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In my sophomore year of high school, a typical soccer game led to a potential concussion and a doctor’s appointment that altered the course of my life. The ER physician not only diagnosed my concussion but initiated my medical journey by diagnosing me with three autoimmune diseases. While my conditions initially seemed little more than diagnoses, they progressed rapidly. Suddenly, physical activities like walking up the stairs or daily tasks like going to class and doing assignments ranged from difficult to nearly impossible.

Taking six months off from school to recover gave me plenty of time not only to learn how to cope with my new reality but also to delve into the world of research to try to understand how myriad factors can contribute to a person’s development. I was determined to not let my circumstances define my capabilities and aspired to understand physiology and psychology to help others dealing with chronic health issues. The specific origins and progressions of my diseases were mysteries to both myself and the broader medical community. The lack of answers to questions that were suddenly so central to my life sparked a deep curiosity about how health outcomes are influenced by one’s environment and genetics.

Coming to UNC has focused my passion for understanding health outcomes on psychological research. Courses like developmental psychology impressed upon me the importance of the early developmental environment on psychological well-being and life-long health. Other classes, like clinical psychology, introduced me to the research, development, and implementation of effective interventions.

As a research assistant for the Institute of Trauma Recovery, I developed my understanding of research and focused my interests on the impacts of stress. Assisting on a clinical trial examining the effects of intervention on chronic pain after motor-vehicle car crashes gave me the opportunity to practice professionalism in participant interactions, actively shape aspects of our clinical trials, and engage with quantitative data and different psychological assessment scales. Supporting victims of trauma through recovery and intervention research has been invaluable both for my personal growth and for the impact I have been allowed to make. These experiences motivated me to pursue more deeper research engagements within the Gil Internship.

As a Gil intern at the Neurocognition and Imaging Research Lab (NIRL), I have had the honor of learning under Dr. Belger, whose lab focuses on functional anatomy and how neural circuitry breakdown is related to the development of neuropsychiatric and neurodevelopmental disorders. My roles in the lab have been diverse: I’ve conducted numerous literature reviews, supported the Pathways to Adolescent Success Study (PASS) and the Psychosis Risk Outcomes Network (PRONET) study, assisted with MRI and fMRI scannings, gathered body measurements and biological data, and run EEGs.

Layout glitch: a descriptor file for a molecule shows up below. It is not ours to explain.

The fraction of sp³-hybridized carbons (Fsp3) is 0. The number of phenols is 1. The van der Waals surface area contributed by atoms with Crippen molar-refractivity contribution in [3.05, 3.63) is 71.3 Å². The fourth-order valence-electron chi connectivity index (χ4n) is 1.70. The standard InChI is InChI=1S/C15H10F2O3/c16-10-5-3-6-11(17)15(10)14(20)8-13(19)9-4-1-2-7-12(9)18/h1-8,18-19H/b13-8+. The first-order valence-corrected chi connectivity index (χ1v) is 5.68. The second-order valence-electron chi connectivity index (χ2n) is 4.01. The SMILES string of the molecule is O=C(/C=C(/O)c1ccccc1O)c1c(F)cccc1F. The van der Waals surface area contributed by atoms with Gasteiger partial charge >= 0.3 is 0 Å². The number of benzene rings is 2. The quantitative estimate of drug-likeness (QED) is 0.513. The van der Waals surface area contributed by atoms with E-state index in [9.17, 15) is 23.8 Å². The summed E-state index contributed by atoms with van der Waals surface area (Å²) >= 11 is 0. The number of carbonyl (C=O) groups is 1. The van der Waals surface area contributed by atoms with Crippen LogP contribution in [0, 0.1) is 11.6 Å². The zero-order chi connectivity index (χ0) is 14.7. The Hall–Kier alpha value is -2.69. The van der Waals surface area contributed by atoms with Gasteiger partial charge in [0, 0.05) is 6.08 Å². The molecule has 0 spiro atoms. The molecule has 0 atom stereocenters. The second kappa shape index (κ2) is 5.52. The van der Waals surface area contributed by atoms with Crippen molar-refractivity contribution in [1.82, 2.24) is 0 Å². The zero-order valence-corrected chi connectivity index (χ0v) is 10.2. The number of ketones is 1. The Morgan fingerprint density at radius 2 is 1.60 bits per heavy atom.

As part of my role in the lab, I am also running a pilot study on executive function and decision making to examine how perceptual load, emotional interference, color salience, and anxiety relate to attention and reaction time. The goal of this study is to investigate two commonly used emotional face processing tasks, the behavioral effects of anxiety in emotional interference, and to provide insight into how color affects information salience. The data collected from this study will have both clinical and cognitive implications — providing insight into how psychological pathology might impact decision making and attention, and how interference and perceptual load impact executive functioning and cognitive tunneling.

In my new role as primary investigator, I have learned to write an IRB-approved research study, recruit participants, run behavioral tasks, walk participants through the State-Trait Anxiety Inventory (STAI) assessment, analyze STAI results and attentional data, among other skills requisite to psychological research. As I continue my journey at NIRL this semester, I hope to successfully complete my pilot study and learn more about using electrophysiological and brain-imaging methods.

Looking towards my last year at UNC as a rising senior, I am excited to continue my research journey through a senior honors thesis at NIRL, expanding upon the pilot study I ran this semester. I hope to examine behavioral and physiological correlates of attentional and emotional interaction in individuals experiencing acute stress. My goal is for this research to contextualize information processing in individuals experiencing stress and provide insight into future clinical interventions.

I am endlessly grateful to my research mentor Dr. Belger, all the amazing people in NIRL, Dr. Buzinski and Emily Dolegowski with the Gil Internship Program, and everyone else who has supported and guided me through my journey thus far. I have learned an incredible amount in the last few months and am excited to continue my exploration of stress research and to support patient health through new intervention strategies.

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